Second, Smith contends it was prejudicial for the trial court to admit the evidence of the robbery of the Charleston Heights Liquor Store. The record reflects the trial court carefully balanced the probative value of the evidence against the possible prejudicial effect. The court properly concluded that the similarities between the two robberies tended to establish identity and that the Charleston Heights evidence was "extremely probative." Federal courts will not intervene in the state judicial processes except to correct wrongs of a constitutional dimension. Engle v. Issac, 456 U.S. 107, 102 S. Ct. 1558, 71 L. Ed. 2d 783 (1982). The court cannot conclude on the basis of the record before it that the admission of this evidence rendered the trial fundamentally unfair and constituted a violation of due process.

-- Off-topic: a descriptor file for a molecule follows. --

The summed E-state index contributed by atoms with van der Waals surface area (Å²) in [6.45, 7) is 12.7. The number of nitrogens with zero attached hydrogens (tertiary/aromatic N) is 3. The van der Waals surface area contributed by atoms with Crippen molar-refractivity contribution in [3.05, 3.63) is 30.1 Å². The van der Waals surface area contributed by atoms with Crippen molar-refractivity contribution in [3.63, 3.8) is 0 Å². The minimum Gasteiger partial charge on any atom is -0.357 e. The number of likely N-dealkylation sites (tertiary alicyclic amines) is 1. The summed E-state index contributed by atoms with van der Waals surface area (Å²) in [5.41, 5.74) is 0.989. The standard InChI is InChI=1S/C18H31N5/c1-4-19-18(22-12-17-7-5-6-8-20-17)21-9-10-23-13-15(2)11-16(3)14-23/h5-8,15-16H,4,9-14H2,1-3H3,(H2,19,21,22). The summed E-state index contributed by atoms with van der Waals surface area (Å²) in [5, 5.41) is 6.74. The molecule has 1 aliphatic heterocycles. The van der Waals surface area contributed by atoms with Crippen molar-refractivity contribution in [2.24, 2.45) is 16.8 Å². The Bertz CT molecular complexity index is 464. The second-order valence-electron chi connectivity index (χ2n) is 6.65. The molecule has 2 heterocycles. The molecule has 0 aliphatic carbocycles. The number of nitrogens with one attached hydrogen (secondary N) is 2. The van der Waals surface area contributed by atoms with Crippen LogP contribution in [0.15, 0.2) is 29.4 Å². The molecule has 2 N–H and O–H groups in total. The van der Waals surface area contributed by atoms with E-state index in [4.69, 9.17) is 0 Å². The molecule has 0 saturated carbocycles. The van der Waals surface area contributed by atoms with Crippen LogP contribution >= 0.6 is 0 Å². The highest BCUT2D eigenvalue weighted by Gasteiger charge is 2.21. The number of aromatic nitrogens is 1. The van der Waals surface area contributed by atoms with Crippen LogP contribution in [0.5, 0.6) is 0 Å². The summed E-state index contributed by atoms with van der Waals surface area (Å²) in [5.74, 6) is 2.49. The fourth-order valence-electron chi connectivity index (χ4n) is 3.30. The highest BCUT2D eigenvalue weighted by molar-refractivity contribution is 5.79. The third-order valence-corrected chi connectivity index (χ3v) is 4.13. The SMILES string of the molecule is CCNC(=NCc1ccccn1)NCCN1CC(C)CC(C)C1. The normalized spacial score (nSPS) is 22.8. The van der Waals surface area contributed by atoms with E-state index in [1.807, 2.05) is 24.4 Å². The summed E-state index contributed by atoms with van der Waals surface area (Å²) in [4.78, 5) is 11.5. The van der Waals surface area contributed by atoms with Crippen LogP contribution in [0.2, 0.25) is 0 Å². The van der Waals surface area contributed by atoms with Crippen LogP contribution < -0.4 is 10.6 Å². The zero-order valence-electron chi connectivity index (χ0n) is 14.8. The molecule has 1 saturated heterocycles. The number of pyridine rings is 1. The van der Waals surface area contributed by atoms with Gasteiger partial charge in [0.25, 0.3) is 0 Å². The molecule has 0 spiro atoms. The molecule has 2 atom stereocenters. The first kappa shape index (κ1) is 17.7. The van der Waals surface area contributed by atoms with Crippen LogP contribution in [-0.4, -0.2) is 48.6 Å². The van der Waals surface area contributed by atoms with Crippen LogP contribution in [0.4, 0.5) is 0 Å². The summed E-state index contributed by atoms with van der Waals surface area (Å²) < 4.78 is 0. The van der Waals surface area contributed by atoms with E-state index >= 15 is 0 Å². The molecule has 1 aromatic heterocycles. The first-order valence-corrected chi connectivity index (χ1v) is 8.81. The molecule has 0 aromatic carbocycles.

Therefore, the court holds that the petition for writ of habeas corpus (# 1) should be, and hereby is, DENIED.
It is so ORDERED.